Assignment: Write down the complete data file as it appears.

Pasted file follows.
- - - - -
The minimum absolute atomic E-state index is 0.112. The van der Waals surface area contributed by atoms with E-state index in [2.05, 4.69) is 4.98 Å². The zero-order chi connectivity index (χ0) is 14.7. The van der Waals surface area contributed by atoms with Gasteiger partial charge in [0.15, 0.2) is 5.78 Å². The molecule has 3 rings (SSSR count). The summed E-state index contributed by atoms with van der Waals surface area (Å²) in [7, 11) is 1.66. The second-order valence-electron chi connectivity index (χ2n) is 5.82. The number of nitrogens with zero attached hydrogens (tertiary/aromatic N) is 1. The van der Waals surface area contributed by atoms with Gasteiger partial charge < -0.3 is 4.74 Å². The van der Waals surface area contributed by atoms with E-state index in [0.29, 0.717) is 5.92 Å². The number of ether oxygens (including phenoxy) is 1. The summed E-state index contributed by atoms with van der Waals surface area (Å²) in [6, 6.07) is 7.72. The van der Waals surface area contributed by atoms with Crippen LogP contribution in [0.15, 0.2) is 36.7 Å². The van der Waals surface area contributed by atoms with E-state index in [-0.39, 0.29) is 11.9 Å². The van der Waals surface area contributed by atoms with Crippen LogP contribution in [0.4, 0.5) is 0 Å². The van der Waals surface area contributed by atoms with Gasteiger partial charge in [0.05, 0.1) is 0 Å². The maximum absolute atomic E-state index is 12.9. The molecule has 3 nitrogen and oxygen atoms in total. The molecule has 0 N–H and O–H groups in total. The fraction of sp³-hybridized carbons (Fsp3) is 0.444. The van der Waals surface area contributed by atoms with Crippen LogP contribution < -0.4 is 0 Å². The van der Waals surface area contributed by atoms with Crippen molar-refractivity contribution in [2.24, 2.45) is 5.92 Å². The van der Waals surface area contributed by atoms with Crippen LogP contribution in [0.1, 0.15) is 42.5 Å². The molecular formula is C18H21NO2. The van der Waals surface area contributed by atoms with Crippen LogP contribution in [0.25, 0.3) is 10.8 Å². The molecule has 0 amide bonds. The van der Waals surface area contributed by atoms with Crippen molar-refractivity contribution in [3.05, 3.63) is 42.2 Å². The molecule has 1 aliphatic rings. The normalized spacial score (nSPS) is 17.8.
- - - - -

The minimum absolute atomic E-state index is 0.112. The van der Waals surface area contributed by atoms with E-state index in [2.05, 4.69) is 4.98 Å². The zero-order chi connectivity index (χ0) is 14.7. The van der Waals surface area contributed by atoms with Gasteiger partial charge in [0.15, 0.2) is 5.78 Å². The molecule has 3 rings (SSSR count). The summed E-state index contributed by atoms with van der Waals surface area (Å²) in [7, 11) is 1.66. The second-order valence-electron chi connectivity index (χ2n) is 5.82. The number of nitrogens with zero attached hydrogens (tertiary/aromatic N) is 1. The van der Waals surface area contributed by atoms with Gasteiger partial charge < -0.3 is 4.74 Å². The van der Waals surface area contributed by atoms with E-state index in [0.29, 0.717) is 5.92 Å². The number of ether oxygens (including phenoxy) is 1. The summed E-state index contributed by atoms with van der Waals surface area (Å²) in [6, 6.07) is 7.72. The van der Waals surface area contributed by atoms with Crippen LogP contribution in [0.15, 0.2) is 36.7 Å². The van der Waals surface area contributed by atoms with E-state index in [-0.39, 0.29) is 11.9 Å². The van der Waals surface area contributed by atoms with Crippen LogP contribution in [0.4, 0.5) is 0 Å². The van der Waals surface area contributed by atoms with Gasteiger partial charge in [0.05, 0.1) is 0 Å². The maximum absolute atomic E-state index is 12.9. The molecule has 3 nitrogen and oxygen atoms in total. The molecule has 0 N–H and O–H groups in total. The fraction of sp³-hybridized carbons (Fsp3) is 0.444. The van der Waals surface area contributed by atoms with Crippen LogP contribution < -0.4 is 0 Å². The van der Waals surface area contributed by atoms with Crippen molar-refractivity contribution in [2.24, 2.45) is 5.92 Å². The van der Waals surface area contributed by atoms with Crippen LogP contribution in [0.1, 0.15) is 42.5 Å². The molecular formula is C18H21NO2. The van der Waals surface area contributed by atoms with Crippen LogP contribution in [0.25, 0.3) is 10.8 Å². The molecule has 0 amide bonds. The van der Waals surface area contributed by atoms with Crippen molar-refractivity contribution in [3.05, 3.63) is 42.2 Å². The molecule has 1 aliphatic rings. The normalized spacial score (nSPS) is 17.8.